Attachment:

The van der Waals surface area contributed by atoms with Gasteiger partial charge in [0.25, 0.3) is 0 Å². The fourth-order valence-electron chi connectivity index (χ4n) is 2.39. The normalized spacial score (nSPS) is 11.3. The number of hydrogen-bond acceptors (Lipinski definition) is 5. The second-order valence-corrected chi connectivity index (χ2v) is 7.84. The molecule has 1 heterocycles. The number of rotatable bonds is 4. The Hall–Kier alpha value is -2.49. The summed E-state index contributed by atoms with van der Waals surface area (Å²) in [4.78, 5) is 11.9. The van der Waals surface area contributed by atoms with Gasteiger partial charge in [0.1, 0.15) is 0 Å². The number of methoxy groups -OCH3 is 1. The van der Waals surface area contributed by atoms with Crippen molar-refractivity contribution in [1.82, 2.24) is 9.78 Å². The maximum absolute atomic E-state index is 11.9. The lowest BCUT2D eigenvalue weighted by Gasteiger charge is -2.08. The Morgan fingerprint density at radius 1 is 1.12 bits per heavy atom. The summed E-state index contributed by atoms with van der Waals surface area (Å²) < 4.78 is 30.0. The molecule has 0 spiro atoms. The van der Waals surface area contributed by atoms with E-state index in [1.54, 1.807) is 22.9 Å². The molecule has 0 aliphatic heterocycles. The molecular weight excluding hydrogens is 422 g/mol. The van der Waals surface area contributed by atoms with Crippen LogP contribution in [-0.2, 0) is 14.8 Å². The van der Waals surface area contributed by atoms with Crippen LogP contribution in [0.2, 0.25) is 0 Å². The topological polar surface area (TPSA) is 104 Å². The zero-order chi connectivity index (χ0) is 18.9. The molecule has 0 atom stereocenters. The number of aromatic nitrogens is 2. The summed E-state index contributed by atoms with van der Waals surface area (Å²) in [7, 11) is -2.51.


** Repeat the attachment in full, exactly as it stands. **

The van der Waals surface area contributed by atoms with Gasteiger partial charge in [0.25, 0.3) is 0 Å². The fourth-order valence-electron chi connectivity index (χ4n) is 2.39. The normalized spacial score (nSPS) is 11.3. The number of hydrogen-bond acceptors (Lipinski definition) is 5. The second-order valence-corrected chi connectivity index (χ2v) is 7.84. The molecule has 1 heterocycles. The number of rotatable bonds is 4. The Hall–Kier alpha value is -2.49. The summed E-state index contributed by atoms with van der Waals surface area (Å²) in [4.78, 5) is 11.9. The van der Waals surface area contributed by atoms with Gasteiger partial charge in [0.1, 0.15) is 0 Å². The number of methoxy groups -OCH3 is 1. The van der Waals surface area contributed by atoms with Crippen molar-refractivity contribution in [1.82, 2.24) is 9.78 Å². The maximum absolute atomic E-state index is 11.9. The lowest BCUT2D eigenvalue weighted by Gasteiger charge is -2.08. The Morgan fingerprint density at radius 1 is 1.12 bits per heavy atom. The summed E-state index contributed by atoms with van der Waals surface area (Å²) < 4.78 is 30.0. The molecule has 0 spiro atoms. The van der Waals surface area contributed by atoms with E-state index in [1.54, 1.807) is 22.9 Å². The molecule has 0 aliphatic heterocycles. The molecular weight excluding hydrogens is 422 g/mol. The van der Waals surface area contributed by atoms with Crippen LogP contribution in [-0.2, 0) is 14.8 Å². The van der Waals surface area contributed by atoms with Crippen LogP contribution in [0.2, 0.25) is 0 Å². The topological polar surface area (TPSA) is 104 Å². The zero-order chi connectivity index (χ0) is 18.9. The molecule has 0 atom stereocenters. The number of aromatic nitrogens is 2. The summed E-state index contributed by atoms with van der Waals surface area (Å²) in [7, 11) is -2.51.